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Today, technology connects the world quickly, effectively and sometimes detrimentally. With the rise in connective advancements, the world is at anyone and everyone’s fingertips. Not surprisingly, many industries are profiting from such a wide spread marketable platform. However, the ability to find loopholes and cheat the system can have an unexpected impact on even the most successful of industries. The gaming industry is learning first hand about the implications of the online gambling trend and the internet’s ability to undermine one of the most lucrative industries in the world.

Until recently, online gaming in Portugal was a hot commodity. Fortunately for the brick and mortar gaming establishments there, new regulations and taxation for online gaming entities are making internet gambling an unsavory option, placing more people at gaming tables in the country.

As of September 2015, online gaming in Portugal has changed drastically. Tax rates have spiked as high upwards of 30% for some and can only drop as low as 15% for others. The tax spikes have caused many online gaming industries to halt and even to completely withdraw from the Portuguese online gambling scene. The new law has also opened the online industry to accept online game license applications from other countries. This change has created a larger pool of competition in a less than pleasant online gaming slump for Portuguese-based online gaming businesses.

With online gaming going through a severe upset, places like the Lisbon Casino are gaining revenue traction after an increasingly dry spell. The 2013 European Casino Association statistics listed Portugal in the top five for its members. Coming in at fourth behind Luxembourg, France, and Estonia and followed by Switzerland, Portugal is a competitive force in the ECA memberships. The vast makeup of its earnings for that year were made up collectively of nearly 82% slots and almost 18% tables. The country’s casino earnings had been in a steady decline from 2010-2012, dropping 11%. Notably, nothing in the gambling scene in Portugal can be dis-associated from the large monopoly held by the country’s dominate charitable organization (Santa Casa da Misericórdia de Lisboa.) The brick and mortar establishment earnings decline was largely blamed on the increase of off shore online game operations coupled with a slumping economy.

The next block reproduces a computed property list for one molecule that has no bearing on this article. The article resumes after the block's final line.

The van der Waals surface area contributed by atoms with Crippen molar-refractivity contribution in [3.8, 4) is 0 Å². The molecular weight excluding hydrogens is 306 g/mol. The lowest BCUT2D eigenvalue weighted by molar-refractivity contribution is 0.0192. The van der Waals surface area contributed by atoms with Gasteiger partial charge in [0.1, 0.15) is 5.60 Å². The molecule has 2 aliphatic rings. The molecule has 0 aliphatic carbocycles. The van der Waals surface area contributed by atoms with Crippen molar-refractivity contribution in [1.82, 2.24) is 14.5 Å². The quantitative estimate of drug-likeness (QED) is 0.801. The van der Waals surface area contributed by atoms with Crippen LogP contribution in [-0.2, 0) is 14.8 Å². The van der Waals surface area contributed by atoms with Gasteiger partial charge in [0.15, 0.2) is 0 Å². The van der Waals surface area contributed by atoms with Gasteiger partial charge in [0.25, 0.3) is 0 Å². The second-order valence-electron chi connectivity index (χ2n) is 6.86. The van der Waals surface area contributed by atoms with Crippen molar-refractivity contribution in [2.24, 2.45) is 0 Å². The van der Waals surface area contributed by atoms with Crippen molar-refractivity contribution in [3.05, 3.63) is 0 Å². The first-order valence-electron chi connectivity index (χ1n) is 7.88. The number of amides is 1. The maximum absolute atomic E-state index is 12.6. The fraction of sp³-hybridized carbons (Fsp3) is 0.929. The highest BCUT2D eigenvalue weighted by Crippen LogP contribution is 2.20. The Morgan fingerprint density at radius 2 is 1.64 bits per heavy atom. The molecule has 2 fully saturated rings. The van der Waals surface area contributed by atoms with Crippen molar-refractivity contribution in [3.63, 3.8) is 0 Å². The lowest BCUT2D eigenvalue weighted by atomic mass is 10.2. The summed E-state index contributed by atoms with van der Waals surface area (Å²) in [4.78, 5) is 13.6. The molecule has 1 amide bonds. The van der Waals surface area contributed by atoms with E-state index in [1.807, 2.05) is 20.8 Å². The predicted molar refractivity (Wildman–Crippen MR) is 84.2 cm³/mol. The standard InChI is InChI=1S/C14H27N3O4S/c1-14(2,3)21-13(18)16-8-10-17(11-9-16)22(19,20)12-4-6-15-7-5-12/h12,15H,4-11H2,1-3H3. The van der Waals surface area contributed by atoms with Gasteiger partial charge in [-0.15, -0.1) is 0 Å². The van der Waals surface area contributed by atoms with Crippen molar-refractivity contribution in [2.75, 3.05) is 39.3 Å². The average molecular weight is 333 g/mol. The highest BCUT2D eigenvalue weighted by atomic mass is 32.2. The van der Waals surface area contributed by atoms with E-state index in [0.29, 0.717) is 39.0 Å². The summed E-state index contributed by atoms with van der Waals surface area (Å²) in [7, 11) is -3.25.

This July alone the Lisbon Casino paid out a reported €26 million (29 million US dollars.) Reportedly the out-pay average is up from €1.8 million last July. This increase in pay outs was largely due to the establishment stepping up their “attraction game.” The Lisbon Casino took advantage of the recent stifling of the online gaming community to draw in potential new revenue and also bring back people who may have been on an online gaming hiatus. According to reported data, the casino has taken in an average of €856,000 (around 980,000 US dollars) daily. For the Month of July alone, income would have averaged €26.5 million (putting it at almost breaking even for pay-outs), which brings the annual estimated average for the casino at around €312 million for 2015 before payouts. While the average draw ins are up, pay-outs are almost even with in-take.

Despite the new law, the heavier taxes, the opening of the competitive pool and the heavier flow of traffic through Portugal’s brick and mortar casinos, the cash flow ratio is still in a nearly comatose state. There is no strong ebb and flow of revenue, rather the steady in-put nearly equal to out-put ratio can put the casino industry in Portugal asleep on its feet. While the Lisbon Casino is promising “new attractions” and more exciting options for its patrons, it may not be able to fulfill those promises without taking a leap in the direction of heavier risks for bigger profit margins. Time will tell if the casino industry will take a turn for the worst after the new changes implemented this year. A great deal of economic stimulus is riding on the bet Portugal has placed.